2. Well, it screams silk and goldwork at me too. May be I think in terms of silk and/or goldwork for so many designs because I love it so much, but I wonder if I just lack imagination!

    I think white work would also work very well for this design.

    How ever it is stitched, I think it would look glorious, it is such a lovely design.

  3. I propose a cutwork and pulled thread design as an alternative to gold and silk. Work the circles as eyelets, and cut out the space between the frame and the fleur-de-lis. Major lines can be done with buttonhole stitch instead of gold couching. The interior of the fleur-de-lis could be pulled thread patterns. I like color, though, so I would not be using white threads.

  4. Beautiful design, Mary; pomegranates are my favorite motif. Thank you! And yes, it does fairly sing out for sheen-y silks and goldwork. If it were to be viewed up close I think it would look very nice in subdued shades with the goldwork, but “up close” seems unlikely for most ecclesiastically-inclined design.

    I know your subject matter on this blog is not necessarily graphics, but I’m wondering if you might sometime be inclined to share how you “clean up” a design and otherwise get them into such wonderfully clean lines, or to direct us to where such information is found. I’ve spent many hours at such work and have had little success; I suspect I’m not using appropriate software and it’s clear I’m off-base on techniques. I’m more than willing to put in the time but have reluctantly concluded that it’s beyond me at present.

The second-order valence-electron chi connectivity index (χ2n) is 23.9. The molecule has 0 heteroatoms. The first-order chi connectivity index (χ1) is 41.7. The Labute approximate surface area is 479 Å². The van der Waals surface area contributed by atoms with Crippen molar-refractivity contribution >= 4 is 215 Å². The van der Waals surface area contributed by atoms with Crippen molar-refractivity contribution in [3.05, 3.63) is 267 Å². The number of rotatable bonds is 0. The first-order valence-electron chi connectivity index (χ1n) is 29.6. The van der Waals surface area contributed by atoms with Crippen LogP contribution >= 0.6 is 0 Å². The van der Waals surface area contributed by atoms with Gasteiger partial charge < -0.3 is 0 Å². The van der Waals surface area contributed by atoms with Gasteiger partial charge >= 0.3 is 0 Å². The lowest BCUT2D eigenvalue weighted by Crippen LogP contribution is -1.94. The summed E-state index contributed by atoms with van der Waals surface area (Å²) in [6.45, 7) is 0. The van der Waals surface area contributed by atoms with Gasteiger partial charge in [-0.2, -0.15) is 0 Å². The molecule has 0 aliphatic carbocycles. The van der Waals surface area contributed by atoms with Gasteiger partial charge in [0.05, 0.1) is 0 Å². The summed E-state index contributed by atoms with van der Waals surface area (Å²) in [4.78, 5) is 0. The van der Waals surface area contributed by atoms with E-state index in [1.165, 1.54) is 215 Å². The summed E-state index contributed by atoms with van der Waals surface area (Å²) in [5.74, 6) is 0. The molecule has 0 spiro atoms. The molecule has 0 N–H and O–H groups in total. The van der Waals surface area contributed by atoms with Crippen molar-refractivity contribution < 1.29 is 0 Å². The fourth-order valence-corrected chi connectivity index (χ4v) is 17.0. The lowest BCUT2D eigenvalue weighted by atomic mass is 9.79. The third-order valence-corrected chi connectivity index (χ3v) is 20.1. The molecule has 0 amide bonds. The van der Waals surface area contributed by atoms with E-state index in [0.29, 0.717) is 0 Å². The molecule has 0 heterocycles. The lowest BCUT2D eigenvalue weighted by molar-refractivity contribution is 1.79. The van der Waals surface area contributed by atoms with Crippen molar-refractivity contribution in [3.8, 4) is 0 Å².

In any case, this one is a winner and I’m now doomed to walk around all day with it in my head, trying out colors on it.

  5. Mary, it screams silk and goldwork to me, too. I don’t know if that’s because a lot of pomegranate designs are based on ecclesiastic embroidery, or because I just love silk and goldwork! 🙂 And I love the idea of spangles… or sequins, whichever floats your boat… along with the gold and silk!

  6. Yes, definately silk & gold. I think it would make a wonderful Christmas ornament gift, mounted on foam board or cork board. A little non-traditional use of a pomegranite, but I like the idea. I looked up the spiritual meaning of the pomegranate on the internet and it is memory/knowledge of good (See http://biblemeanings.info/Words/Plant/Pomegranate.htm.) Such a nice gesture for a gift to someone you love, I think.

    By golly, I think I have just enough time to make one! Thanks for the pattern, Mary.

    By the way, how do you produce your vector drawings? Do you use a certain software?

  7. Hi Mary,
    love your site – I’m reviving my old needlework skills, and feeling inspired by you!
    Need lots of practice – but had a request to make a canopy – going to try my hand at a little (and I mean Little!) orphrey for it.
    As to the Pomegranete – heres how the Old Testament explains it – God gives instructions as to the colours and decorations for the robes of temple priests – Exod 28:31-35 “You shall make the robe of the ephod all of blue. There shall be an opening for his head in the middle of it; it shall have a woven binding all around its opening, like the opening in a coat of mail, so that it does not tear. And upon its hem you shall make pomegranates of blue purple, and scarlet, all around its hem, and bells of gold between them all around: a golden bell and a pomegranate, a golden bell and a pomegranate, upon the hem of the robe all around. And it shall be upon Aaron when he ministers, and its sound will be heard when he goes into the holy place before the LORD and when he comes out, that he may not die.”

    1. Hi, Mellisse! If you’d like to sign up for the daily newsletter, you’ll find a sign up box at the top of the right column on the website (www.needlenthread.com). You’ll get a confirmation email after entering your email address, and then you’ll be signed up. Hope that helps! -Mary